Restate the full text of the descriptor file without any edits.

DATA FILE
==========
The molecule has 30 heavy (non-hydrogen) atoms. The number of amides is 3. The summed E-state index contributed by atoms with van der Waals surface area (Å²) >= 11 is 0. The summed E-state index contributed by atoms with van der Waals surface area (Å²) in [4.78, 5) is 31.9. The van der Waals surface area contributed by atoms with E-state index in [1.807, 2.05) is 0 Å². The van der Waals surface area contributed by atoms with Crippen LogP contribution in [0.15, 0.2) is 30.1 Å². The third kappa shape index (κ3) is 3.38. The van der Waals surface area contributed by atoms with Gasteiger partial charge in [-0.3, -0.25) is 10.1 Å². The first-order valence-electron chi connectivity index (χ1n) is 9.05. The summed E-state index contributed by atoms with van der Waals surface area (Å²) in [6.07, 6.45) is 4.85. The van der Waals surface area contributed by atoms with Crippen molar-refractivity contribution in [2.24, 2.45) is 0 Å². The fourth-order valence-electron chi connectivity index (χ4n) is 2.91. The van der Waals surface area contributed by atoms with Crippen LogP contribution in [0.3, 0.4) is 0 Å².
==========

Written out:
The molecule has 30 heavy (non-hydrogen) atoms. The number of amides is 3. The summed E-state index contributed by atoms with van der Waals surface area (Å²) >= 11 is 0. The summed E-state index contributed by atoms with van der Waals surface area (Å²) in [4.78, 5) is 31.9. The van der Waals surface area contributed by atoms with E-state index in [1.807, 2.05) is 0 Å². The van der Waals surface area contributed by atoms with Crippen LogP contribution in [0.15, 0.2) is 30.1 Å². The third kappa shape index (κ3) is 3.38. The van der Waals surface area contributed by atoms with Gasteiger partial charge in [-0.3, -0.25) is 10.1 Å². The first-order valence-electron chi connectivity index (χ1n) is 9.05. The summed E-state index contributed by atoms with van der Waals surface area (Å²) in [6.07, 6.45) is 4.85. The van der Waals surface area contributed by atoms with Crippen molar-refractivity contribution in [2.24, 2.45) is 0 Å². The fourth-order valence-electron chi connectivity index (χ4n) is 2.91. The van der Waals surface area contributed by atoms with Crippen LogP contribution in [0.3, 0.4) is 0 Å².